Making space

Jessica Chastain on learning the rules and challenging expectations in The Martian.

by Anne-Katrin Titze

Jessica Chastain with Anne-Katrin Titze on The Martian: "I see how rad those costumes are - they're pretty special."
Jessica Chastain with Anne-Katrin Titze on The Martian: "I see how rad those costumes are - they're pretty special."

Ridley Scott's The Martian, screenplay by Drew Goddard, based on the book by Andy Weir, stars Matt Damon as astronaut Mark Watney with Jeff Daniels (Apple CEO in Danny Boyle's feature Steve Jobs), Kate Mara, Michael Peña, Sean Bean, Chiwetel Ejiofor, Kristen Wiig, Benedict Wong, Mackenzie Davis, Donald Glover, Sebastian Stan, Aksel Hennie and Jessica Chastain as Commander Melissa Lewis in charge of NASA's mission to Mars.

Commander Melissa Lewis (Jessica Chastain)
Commander Melissa Lewis (Jessica Chastain)

At the Twentieth Century Fox 21 Club Martian tea, attended by Bob Balaban, Joe Pantoliano, Lee Daniels' Precious screenwriter Geoffrey Fletcher, John Dilworth and Warren Elgort, Blade Runner led to Alien and Thelma And Louise, not Robinson Crusoe On Mars. Isabel Marant, Janty Yates' costumes, Baz Luhrmann's Elsa Schiaparelli & Miuccia Prada at The Costume Institute of The Metropolitan Museum of Art, outfitting an astronaut, spacesuit versus sweatpants and loving the soundtrack were topics I explored with Jessica Chastain.

Right from the start in The Martian, Commander Melissa Lewis (Chastain) shows us a woman holding great responsibility and a deep love for Seventies disco music. A storm is brewing and her crew, during their mission on Mars, 20 years into the future, are battling their way through very heavy hail when one of them, astronaut/botanist Mark Watney (Damon), is hit by a big flat flying object.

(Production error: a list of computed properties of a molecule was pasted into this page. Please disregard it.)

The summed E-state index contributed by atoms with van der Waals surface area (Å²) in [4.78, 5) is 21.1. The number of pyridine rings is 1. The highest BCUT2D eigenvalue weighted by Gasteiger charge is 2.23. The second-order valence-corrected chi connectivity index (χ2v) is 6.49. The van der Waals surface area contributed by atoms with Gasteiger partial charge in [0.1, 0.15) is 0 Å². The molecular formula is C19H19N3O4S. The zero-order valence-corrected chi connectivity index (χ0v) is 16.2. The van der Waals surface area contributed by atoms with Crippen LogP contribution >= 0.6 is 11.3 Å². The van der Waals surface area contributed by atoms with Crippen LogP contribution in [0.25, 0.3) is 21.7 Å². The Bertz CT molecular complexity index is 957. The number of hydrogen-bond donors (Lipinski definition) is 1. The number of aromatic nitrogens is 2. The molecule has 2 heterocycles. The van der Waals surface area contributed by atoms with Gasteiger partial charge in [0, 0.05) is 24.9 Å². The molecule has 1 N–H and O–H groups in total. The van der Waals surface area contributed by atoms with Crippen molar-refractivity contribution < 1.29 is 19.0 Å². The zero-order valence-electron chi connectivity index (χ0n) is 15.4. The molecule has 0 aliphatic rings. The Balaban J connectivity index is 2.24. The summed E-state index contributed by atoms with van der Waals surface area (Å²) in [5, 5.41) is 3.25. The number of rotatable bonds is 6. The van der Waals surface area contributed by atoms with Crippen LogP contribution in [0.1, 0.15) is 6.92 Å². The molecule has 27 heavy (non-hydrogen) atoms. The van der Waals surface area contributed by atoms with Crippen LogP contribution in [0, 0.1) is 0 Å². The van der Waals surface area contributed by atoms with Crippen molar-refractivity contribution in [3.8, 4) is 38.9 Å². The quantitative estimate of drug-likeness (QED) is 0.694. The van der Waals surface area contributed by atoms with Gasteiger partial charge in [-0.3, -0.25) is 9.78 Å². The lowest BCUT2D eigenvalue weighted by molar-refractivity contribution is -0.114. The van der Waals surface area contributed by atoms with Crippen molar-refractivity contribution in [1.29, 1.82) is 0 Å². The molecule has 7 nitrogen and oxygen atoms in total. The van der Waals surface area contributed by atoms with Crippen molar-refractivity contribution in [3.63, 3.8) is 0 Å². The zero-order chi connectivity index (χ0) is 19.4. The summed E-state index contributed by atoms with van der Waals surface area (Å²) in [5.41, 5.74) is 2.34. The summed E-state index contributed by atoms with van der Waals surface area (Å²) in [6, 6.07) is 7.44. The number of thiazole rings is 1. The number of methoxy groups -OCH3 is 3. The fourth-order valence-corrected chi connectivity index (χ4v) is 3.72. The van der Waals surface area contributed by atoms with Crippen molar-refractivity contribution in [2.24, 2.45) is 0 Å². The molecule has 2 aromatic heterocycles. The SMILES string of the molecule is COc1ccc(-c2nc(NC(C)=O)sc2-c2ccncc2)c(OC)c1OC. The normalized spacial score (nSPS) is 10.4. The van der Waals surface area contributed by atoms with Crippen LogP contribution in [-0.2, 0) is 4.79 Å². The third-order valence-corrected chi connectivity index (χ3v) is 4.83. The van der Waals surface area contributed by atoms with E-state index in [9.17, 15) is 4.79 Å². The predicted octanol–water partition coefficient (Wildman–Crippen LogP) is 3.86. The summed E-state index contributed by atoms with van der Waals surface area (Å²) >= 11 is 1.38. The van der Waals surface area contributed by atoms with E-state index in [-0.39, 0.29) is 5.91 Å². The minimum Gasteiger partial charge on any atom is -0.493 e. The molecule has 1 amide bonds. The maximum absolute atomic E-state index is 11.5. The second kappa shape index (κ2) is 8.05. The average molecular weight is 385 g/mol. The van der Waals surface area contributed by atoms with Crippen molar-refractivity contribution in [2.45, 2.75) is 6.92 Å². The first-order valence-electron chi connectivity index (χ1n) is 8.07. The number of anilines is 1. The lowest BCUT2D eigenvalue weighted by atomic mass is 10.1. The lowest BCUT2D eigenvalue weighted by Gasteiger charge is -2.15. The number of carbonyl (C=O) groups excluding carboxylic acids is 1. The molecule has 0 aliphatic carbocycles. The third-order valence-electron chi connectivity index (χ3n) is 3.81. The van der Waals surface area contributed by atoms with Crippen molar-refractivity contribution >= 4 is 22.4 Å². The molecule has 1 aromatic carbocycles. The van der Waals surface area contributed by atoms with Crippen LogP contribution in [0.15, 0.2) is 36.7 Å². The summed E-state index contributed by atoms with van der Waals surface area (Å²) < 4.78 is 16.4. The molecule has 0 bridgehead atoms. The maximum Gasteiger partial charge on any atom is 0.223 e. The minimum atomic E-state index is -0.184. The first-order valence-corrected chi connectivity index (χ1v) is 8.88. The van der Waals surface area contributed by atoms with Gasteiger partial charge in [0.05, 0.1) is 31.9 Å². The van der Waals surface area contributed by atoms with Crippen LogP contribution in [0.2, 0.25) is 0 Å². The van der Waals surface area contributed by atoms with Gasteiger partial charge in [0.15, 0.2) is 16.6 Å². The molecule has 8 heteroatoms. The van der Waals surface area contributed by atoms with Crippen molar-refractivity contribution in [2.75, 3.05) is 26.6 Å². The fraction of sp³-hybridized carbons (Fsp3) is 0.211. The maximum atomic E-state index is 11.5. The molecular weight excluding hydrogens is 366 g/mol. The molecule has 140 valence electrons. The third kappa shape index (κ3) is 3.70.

All signs tell them that he is dead and it is up to Lewis to make a quick decision. Does she leave his body behind? Does she endanger the entire crew? Down on Earth, NASA director Teddy Sanders (Daniels) has some critical decisions of his own. Ridley Scott’s creation of the planet, as well as the spaceships, feels immediately and deeply believable. The Martian invites you, men and women alike, to indulge in your space pirate fantasies.

Jessica Chastain holding court at 21 Club
Jessica Chastain holding court at 21 Club Photo: Anne-Katrin Titze

Jessica Chastain: I like your ring.

Anne-Katrin Titze: It's Isabel Marant.

JC: Oh, that's why I like it. I love Isabel Marant.

AKT: Actually, we could start with a fashion question. In the film, there is reference to the Schiaparelli Crater. Do you know if there is a family connection to Elsa Schiaparelli?

JC: You know, that's a question for Ridley and Andy [Weir].

AKT: Did you see the Elsa Schiaparelli & Prada: Impossible Conversations exhibit at The Met [The Metropolitan Museum of Art]?

JC: No.

AKT: Let's talk about The Martian. I love how the film mixes the everyday ordinary with the alien. During the storm, you could think of lids of garbage cans flying by. Did you talk about this mix of creating something strange at the same time very common?